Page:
Before Nāgārjuna’s time, the Buddhists were largely separated into two groups: people who practiced Buddhism while engaging in business-as-usual, and small number of die-hard practitioners who pursued strict training by cutting off any social ties. The first group was called the Mahāyāna, or the Great Vehicle, because they believed that Buddha will always be there to help everyone, and all were allowed to ride on Buddha’s “Great Vehicle.” On the other hand, the latter group believed that the only way to achieve religious enlightenment was through his own stoic efforts to let all desires go.
Nāgārjuna cemented the foundation of the first group – the Mahayana. Although little is known about his life, he is considered to be the most critical philosopher who “saved” Buddhism as people’s religion, as opposed to the religion only for those who were willing to sacrifice everything for religious goals. As he re-organized Buddha’s belief of the “Middle Way,” he left many writings, most notably “Mūlamadhyamaka-kārikā (Fundamental Verses of the Middle Way),” that became the decisive textbook for the Buddhists who followed him.
After Nāgārjuna, Buddhism regained momentum and started to spread across Asian countries, evolving into different directions adopting to the local social environment. For example, Dalai Lama, the most famous Buddhist master today, is the leader of the Tibetan Buddhism, which inherited the “hidden treasures” of the Mahayana teachings and evolved into a unique direction. Even though the fundamental tenets are the same, the Buddhism practiced in Tibet is different from what’s practiced in China or Japan.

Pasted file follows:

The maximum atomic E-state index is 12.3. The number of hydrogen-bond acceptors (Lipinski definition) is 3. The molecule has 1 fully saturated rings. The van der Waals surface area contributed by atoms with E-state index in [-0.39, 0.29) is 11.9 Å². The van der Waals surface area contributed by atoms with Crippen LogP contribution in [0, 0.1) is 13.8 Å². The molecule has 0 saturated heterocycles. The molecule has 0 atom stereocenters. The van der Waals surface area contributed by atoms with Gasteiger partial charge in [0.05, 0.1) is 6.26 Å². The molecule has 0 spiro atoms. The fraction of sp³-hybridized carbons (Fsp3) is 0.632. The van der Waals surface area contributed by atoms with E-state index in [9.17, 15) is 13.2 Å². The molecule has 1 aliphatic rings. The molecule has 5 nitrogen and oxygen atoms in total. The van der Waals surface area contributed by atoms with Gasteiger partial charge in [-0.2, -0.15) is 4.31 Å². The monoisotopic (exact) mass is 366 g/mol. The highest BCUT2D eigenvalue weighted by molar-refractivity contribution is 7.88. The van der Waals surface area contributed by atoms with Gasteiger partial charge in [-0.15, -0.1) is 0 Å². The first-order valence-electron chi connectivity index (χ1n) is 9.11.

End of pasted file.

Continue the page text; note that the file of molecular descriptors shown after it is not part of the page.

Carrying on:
As you can see in the figure above, Nāgārjuna’s Mahayana Buddhism (yellow), which expanded Buddha’s teaching on “空 (kuu),” resonated in Eastern Asia and spread in the regions including China, Korea and Japan. Interestingly enough, exactly because Buddha did not leave anything in writing to preserve the integrity of Buddhism, people who followed him, including Nāgārjuna, left plethora of textbooks in every region. They were transcribed, translated and transferred from India to China, then to Korea and finally to Japan, for example. If you wanted to be a priest, you had to study a lot of textbooks overcoming language barriers. As much as it was a religious pursuit, it was also intellectual endeavors.